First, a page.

Academic journal article English Journal

Repairing the Mis-Measuring of Identity

Academic journal article English Journal

Repairing the Mis-Measuring of Identity

Article excerpt

The 40 minutes that would forever change my life . . .

Capshaw Middle School, Santa Fe, New Mexico. Eighth-grade advanced reading, Tuesday, second period, late February, 1982. The dreaded words that changed my life course were delivered without emotion by my reading teacher, Mrs. Alesi: "Please clear your desks. Today we have a standardized test on reading comprehension."

For the next 40 minutes, I panicked. I stared at the wall. I twirled my pencil. My brain and body dissociated. All I could think was that I couldn't think. Scary thoughts entered my head-I couldn't focus. Waves of fear flooded my body. I saw my peers with their heads down, filling in bubbles. I took a cue, looked up at the clock; I'd already lost 10 precious minutes. With 30 minutes left, I started the test. The next thing I heard was "Pencils down. Pass in your tests." And that was it. Fate sealed.

"Mrs. Treshan, this is Mrs. Alesi. We have the results of Stacy's1 reading test."

"Oh?" questioned my mom.

"Stacy scored in the lowest percentile possible of the test. We need to move her2 [sic] to remedial reading."

"Excuse me?" probed my mom.

"Yes, I've already spoken to Carol Nickel, a reading specialist, and explained the circumstances. We are aware this is an unusual circumstance and it is late in the year, but our hands are tied. Stacy must be moved classes because of her test score. Carol has agreed that she can be moved into her 'special' class for struggling readers."

My mom did not protest. She didn't know she could. And so despite having a 4.0 GPA, being student council representative, honor society vice president, recent Bat Mitzvah, and stand-out volleyball, swimmer, and soccer player, my schedule was changed. Fate sealed. Scarred. Shamed.

-sj Miller

When a teacher forgets what counts . . .

It's like a reflex, a tap on the knee that sends my leg jerking forward. It happens when the check circulates at the end of the meal, or when I divide my students into small groups. "Forgive me," I plead, "I'm bad at math." The request is rooted in a painful memory.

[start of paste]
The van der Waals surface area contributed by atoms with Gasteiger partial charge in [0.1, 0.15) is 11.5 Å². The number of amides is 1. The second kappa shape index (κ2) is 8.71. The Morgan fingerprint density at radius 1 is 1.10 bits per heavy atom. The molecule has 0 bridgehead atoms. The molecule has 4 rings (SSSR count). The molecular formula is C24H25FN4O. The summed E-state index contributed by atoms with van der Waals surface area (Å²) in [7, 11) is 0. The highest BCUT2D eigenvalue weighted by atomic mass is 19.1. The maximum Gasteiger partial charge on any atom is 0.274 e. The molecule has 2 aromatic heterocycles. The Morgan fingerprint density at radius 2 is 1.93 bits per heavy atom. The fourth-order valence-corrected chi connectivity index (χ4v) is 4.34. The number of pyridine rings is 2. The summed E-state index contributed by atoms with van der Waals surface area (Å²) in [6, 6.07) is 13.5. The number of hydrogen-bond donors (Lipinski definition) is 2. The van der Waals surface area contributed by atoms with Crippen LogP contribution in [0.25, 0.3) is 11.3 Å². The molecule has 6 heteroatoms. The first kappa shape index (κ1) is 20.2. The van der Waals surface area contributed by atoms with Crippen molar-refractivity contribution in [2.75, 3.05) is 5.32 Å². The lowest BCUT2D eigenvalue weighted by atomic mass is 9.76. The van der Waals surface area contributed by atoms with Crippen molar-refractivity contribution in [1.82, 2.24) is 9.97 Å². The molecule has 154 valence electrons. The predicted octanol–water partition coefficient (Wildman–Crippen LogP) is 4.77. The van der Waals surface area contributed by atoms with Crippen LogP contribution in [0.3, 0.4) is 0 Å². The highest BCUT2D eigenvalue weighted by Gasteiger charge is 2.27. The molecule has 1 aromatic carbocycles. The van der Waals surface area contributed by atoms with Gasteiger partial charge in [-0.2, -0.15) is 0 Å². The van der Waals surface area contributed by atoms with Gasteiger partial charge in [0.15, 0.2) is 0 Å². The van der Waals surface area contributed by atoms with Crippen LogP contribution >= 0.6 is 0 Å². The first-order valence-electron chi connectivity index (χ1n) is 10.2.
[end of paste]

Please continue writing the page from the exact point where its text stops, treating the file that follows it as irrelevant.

St. Peter's Grade School, suburban Chicago, Illinois. I am eight years old and sitting between my parents at a conference as my teacher discusses my math scores. She circles the numbers in red pen, highlights how many of my multiplication numbers I know by heart, and then leans forward to whisper, "I am particularly concerned about Ellie's ability to solve word problems. It just seems as though she cannot untangle the story to produce a correct answer." I feel ashamed. Even when my dad jokes on the ride home, "We're not a math family, just a bunch of English majors," I still feel my deficiency. I swallow this information so that it is inside of my body, so it can mingle with my blood and my cells and reproduce until it becomes a strand of my DNA. My identity is encoded-a circle drawn around "writer and reader," with math planted far on the periphery.

I will use this information to make decisions for the rest of my academic career, steering my high school counselor away from difficult science courses after disclosing my numeric disability. I refuse courses, find loopholes in graduation requirements, bob and weave through high school coursework hoping no one will notice what I lack and, more importantly, where I am lacking. Eventually, my avoidance tactics fail me, and I am forced to take a challenging math course during the spring of my senior year of high school.

To cope, I meet with Mr. Peak in the math tutoring office every morning, and though he always arrives a little winded from his early-morning basketball game, still wearing athletic clothes, he always enthusiastically greets me, "What do we have today, Ellie?" Despite the increasingly more complex math concepts, he rubs his hands together and smiles, "Oh. This will be fun."

To my utter amazement, it is. -Ellie Haberl

Uprooting Trauma

As guest editor for this issue, sj invited Ellie, sj's graduate assistant, to read submissions and to help determine their potential fit. …

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